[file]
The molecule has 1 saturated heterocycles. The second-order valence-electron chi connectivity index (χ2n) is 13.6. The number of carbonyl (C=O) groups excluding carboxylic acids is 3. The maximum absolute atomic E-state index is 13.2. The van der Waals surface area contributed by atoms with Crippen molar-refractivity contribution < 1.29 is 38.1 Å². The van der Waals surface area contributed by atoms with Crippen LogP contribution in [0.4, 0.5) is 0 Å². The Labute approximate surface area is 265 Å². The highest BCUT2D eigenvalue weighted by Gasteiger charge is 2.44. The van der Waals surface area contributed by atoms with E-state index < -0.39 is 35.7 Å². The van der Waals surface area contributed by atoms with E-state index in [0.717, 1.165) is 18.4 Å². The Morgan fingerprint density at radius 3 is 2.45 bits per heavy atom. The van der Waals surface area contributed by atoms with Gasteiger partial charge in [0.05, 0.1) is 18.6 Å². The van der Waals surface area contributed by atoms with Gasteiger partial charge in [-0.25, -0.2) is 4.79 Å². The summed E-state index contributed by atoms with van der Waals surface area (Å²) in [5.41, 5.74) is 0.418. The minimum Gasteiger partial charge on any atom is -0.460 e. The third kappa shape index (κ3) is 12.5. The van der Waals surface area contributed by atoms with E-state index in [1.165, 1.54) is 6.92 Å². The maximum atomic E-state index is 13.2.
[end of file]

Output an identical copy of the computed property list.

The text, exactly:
The molecule has 1 saturated heterocycles. The second-order valence-electron chi connectivity index (χ2n) is 13.6. The number of carbonyl (C=O) groups excluding carboxylic acids is 3. The maximum absolute atomic E-state index is 13.2. The van der Waals surface area contributed by atoms with Crippen molar-refractivity contribution < 1.29 is 38.1 Å². The van der Waals surface area contributed by atoms with Crippen LogP contribution in [0.4, 0.5) is 0 Å². The Labute approximate surface area is 265 Å². The highest BCUT2D eigenvalue weighted by Gasteiger charge is 2.44. The van der Waals surface area contributed by atoms with E-state index < -0.39 is 35.7 Å². The van der Waals surface area contributed by atoms with E-state index in [0.717, 1.165) is 18.4 Å². The Morgan fingerprint density at radius 3 is 2.45 bits per heavy atom. The van der Waals surface area contributed by atoms with Gasteiger partial charge in [0.05, 0.1) is 18.6 Å². The van der Waals surface area contributed by atoms with Gasteiger partial charge in [-0.25, -0.2) is 4.79 Å². The summed E-state index contributed by atoms with van der Waals surface area (Å²) in [5.41, 5.74) is 0.418. The minimum Gasteiger partial charge on any atom is -0.460 e. The third kappa shape index (κ3) is 12.5. The van der Waals surface area contributed by atoms with E-state index in [1.165, 1.54) is 6.92 Å². The maximum atomic E-state index is 13.2.